- "Merck More Than a Mother" Campaign will support governments to define policies to improve access to safe and effective fertility care; address the need for interventions to reduce stigmatization and social suffering of infertile women; and raise awareness about male infertility and the necessity for a team approach to family building among couples. 

- UNESCO-Merck Africa Research summit-MARS – it aims to bring together researchers from across Africa to discuss the generation, sharing and dissemination of research data and to prepare the road ahead for Africa’s development as an international hub for research excellence and scientific innovation. 

- Merck Supply Chain Forum was launched in April 2015 in partnership with University of Nairobi, Kenya Medical Supplies Authority (KEMSA) and Pharmaceutical Society of Kenya (PSK) in order to contribute to improving supply chain efficiency in Kenya by providing training and technical support to help the development and application of Good Distribution Practice (GDP) and Good Storage Practice (GSP) international guidelines in the country.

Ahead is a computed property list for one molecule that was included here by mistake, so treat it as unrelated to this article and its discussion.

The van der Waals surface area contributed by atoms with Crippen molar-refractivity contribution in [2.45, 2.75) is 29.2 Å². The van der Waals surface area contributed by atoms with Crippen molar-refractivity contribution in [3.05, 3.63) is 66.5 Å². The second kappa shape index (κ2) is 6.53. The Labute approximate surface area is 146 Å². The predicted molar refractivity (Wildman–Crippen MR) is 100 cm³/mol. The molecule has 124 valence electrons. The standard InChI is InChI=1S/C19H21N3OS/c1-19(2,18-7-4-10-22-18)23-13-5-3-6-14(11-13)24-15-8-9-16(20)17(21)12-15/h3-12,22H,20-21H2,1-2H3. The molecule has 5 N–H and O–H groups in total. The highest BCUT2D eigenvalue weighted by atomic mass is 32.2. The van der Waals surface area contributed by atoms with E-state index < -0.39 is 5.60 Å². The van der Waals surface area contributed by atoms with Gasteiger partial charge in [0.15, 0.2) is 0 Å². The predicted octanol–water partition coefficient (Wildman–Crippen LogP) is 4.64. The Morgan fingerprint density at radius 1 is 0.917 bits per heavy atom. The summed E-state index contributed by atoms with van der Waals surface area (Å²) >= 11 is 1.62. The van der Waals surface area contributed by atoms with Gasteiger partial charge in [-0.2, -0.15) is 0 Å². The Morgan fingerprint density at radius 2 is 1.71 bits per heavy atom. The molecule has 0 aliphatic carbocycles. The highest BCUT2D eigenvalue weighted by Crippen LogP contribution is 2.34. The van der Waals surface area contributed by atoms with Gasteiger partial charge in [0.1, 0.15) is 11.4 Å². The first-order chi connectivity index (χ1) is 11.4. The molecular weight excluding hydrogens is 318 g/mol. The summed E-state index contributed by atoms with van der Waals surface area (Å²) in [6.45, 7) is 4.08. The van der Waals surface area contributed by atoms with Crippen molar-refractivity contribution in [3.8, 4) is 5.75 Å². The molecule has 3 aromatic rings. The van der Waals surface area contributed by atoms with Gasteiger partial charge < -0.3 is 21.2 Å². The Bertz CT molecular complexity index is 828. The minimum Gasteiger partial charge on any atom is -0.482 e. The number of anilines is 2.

- Merck e-Health Initiative – a first e-Diagnostic and Consultation Clinic in May 2015 as part of Merck e-health initiative in Africa to improve access to better cancer and diabetes care for patients in rural areas connecting them with disease specialists in teaching/referral hospitals.

- The Merck CAP has launched Merck Diabetes and Hypertension Awards to help create a platform of diabetes and hypertension experts in Africa and Asia. These awards help medical students to think of innovative ways to improve awareness and diabetes early detection, and apply multistakeholder approaches to achieve these goals.

- The Merck Africa fellowship program is developed for sub-saharan African countries with the aim to increase the limited number of medical oncologists hence to improve access to cancer care in Africa.